Shivam Mavi remembers February 6, 2017 vividly. He had just recovered from a side strain, and wanted to prove a point as he pitched for a berth in India's Under-19 World Cup squad. England Under-19s batted first at Brabourne Stadium that day, and Mavi "got into the zone" straightaway, castling Tom Banton with a nipbacker.
"Full delivery, swung in late, hit the seam, nipped back, and beat the inside edge to crash into the stumps," Mavi reminisced in a chat with ESPNcricinfo. "Mazaa aa gaya, Banton jaisa batsman ko out karna (It was fun, getting a batsman like Banton out)."
That's when things were going well for him. For a better part of the last three months, Mavi has binge-watched videos such as that one to kill time in Noida, where he lives. He hasn't played any competitive cricket since December 2019 because of a stress fracture in his back, and is only just feeling his way back into competitive cricket, just like on that day in 2017. After four months of rehabilitation, he feels fit and ready for the upcoming IPL season in the UAE, where he will have a chance to remind Banton about that delivery; the two are team-mates at Kolkata Knight Riders.
"The IPL being postponed has been a blessing in disguise for me," he said. "Had the IPL happened in April-May, I would have missed my second straight season. I was scheduled to recover only mid-April. Then to cope that kind of bowling workload straightaway may have been tough, so the last four months have given me time to recover, rehabilitate and become stronger."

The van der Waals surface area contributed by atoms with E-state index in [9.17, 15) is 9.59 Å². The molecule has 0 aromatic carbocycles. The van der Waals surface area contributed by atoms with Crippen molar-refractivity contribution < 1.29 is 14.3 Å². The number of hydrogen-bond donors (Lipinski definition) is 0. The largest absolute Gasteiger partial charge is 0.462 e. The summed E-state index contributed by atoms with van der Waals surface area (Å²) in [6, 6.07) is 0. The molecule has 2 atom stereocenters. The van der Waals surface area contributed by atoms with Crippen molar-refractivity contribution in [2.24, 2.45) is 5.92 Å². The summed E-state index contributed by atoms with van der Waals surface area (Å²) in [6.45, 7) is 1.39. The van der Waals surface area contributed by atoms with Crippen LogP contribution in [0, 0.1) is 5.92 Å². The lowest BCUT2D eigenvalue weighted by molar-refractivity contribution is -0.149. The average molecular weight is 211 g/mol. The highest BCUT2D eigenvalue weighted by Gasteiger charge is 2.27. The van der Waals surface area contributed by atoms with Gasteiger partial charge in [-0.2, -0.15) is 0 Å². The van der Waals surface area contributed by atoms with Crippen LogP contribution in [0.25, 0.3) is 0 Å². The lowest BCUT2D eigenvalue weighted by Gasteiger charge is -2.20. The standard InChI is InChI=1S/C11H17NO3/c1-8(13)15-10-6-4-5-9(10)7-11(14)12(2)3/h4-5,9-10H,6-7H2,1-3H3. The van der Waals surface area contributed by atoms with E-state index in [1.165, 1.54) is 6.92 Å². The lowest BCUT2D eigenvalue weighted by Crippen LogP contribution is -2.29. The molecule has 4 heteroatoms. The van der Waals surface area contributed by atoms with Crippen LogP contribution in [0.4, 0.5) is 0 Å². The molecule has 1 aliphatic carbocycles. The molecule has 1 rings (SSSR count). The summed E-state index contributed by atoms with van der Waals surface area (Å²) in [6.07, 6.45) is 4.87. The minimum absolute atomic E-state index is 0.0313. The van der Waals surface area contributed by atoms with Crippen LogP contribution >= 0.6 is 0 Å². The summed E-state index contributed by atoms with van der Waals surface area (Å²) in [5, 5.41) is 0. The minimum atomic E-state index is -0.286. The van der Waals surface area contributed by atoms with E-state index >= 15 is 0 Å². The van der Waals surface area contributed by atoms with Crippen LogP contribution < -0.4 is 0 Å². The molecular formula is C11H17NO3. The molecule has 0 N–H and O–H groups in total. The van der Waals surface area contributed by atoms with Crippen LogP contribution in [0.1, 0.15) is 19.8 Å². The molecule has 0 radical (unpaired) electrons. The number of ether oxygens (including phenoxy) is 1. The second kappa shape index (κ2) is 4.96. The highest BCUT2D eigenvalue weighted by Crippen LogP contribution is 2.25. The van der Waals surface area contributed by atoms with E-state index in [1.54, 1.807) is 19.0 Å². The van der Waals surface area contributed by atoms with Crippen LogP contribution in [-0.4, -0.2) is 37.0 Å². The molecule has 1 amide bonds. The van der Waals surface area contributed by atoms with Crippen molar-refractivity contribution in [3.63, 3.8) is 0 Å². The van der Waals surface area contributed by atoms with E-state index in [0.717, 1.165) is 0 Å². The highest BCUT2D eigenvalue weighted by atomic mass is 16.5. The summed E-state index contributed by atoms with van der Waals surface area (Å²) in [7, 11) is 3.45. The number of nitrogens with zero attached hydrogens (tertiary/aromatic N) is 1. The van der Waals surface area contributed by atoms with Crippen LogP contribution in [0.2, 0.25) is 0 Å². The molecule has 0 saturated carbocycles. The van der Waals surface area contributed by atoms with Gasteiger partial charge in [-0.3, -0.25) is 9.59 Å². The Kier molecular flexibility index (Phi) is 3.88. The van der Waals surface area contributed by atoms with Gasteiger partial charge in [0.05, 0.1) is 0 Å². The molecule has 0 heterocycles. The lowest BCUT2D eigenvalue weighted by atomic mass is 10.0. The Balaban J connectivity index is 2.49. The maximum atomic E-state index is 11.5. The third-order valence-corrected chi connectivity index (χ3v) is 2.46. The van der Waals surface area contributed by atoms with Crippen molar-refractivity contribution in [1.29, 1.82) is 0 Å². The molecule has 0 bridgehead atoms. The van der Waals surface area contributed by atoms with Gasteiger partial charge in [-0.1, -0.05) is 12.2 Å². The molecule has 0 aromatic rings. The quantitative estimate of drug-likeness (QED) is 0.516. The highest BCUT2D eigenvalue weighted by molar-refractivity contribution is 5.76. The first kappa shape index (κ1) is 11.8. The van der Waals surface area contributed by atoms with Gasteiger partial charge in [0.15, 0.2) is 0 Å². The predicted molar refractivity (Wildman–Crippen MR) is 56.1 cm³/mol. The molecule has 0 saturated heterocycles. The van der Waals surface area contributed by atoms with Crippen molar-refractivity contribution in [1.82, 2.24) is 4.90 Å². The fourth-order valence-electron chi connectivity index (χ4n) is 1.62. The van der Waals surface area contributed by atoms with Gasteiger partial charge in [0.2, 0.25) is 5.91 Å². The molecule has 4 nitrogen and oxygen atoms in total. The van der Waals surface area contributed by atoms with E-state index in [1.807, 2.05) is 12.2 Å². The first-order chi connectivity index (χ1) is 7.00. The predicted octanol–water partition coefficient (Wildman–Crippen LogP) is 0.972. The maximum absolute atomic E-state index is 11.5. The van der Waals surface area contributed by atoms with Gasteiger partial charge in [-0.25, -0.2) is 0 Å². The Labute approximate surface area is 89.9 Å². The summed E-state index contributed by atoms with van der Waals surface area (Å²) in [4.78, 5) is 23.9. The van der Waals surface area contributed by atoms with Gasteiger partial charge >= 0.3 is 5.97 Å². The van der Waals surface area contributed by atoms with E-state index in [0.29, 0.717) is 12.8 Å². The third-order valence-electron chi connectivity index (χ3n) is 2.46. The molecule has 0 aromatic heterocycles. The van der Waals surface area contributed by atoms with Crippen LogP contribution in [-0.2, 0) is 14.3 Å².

"If I can bowl to a player like him, who can hit any ball anywhere, I can bowl to anyone. Sometimes, when I bowl to him, and he can't hit it the way he wants, he'll nod. That's a sign it was a good ball. Once you get confidence bowling to someone like him, you aren't afraid anymore" Shivam Mavi on bowling to Andre Russell in the Knight Riders nets
Mavi felt something was off as he bowled a probing spell in a Ranji Trophy game against Railways in Meerut last December. He felt strain in his back even as he went flat out to finish with figures of 6 for 83 in the match. After the game, he went for a scan that revealed an L1 disc injury. It was another setback. After all, the 21-year-old had felt he had made a complete recovery from another back problem just three months earlier.
"Two injuries back-to-back isn't easy, and I was down mentally," he said. "I kept thinking how things could go wrong. Fortunately, I had great motivators at NCA. Anand Date, our trainer, I've known him since my Under-19 days, so there was familiarity. He understands my body better than anyone. He, Amit Tyagi [NCA physio] and Ashish Kaushik [NCA head physio] charted my recovery, step by step. It took me four months to come back to full rhythm."
Mavi was bowling at "70 to 80%" in March when the initial lockdown was imposed. "I couldn't bowl for three months, so I was back down to zero again," he said. "Normally during rehab or training, when you spend all your energy, you tend to sleep well. During lockdown, because I wasn't spending that energy, I wasn't able to sleep. I used to be up until 3-4am sometimes, so not being able to bowl or train was a big challenge."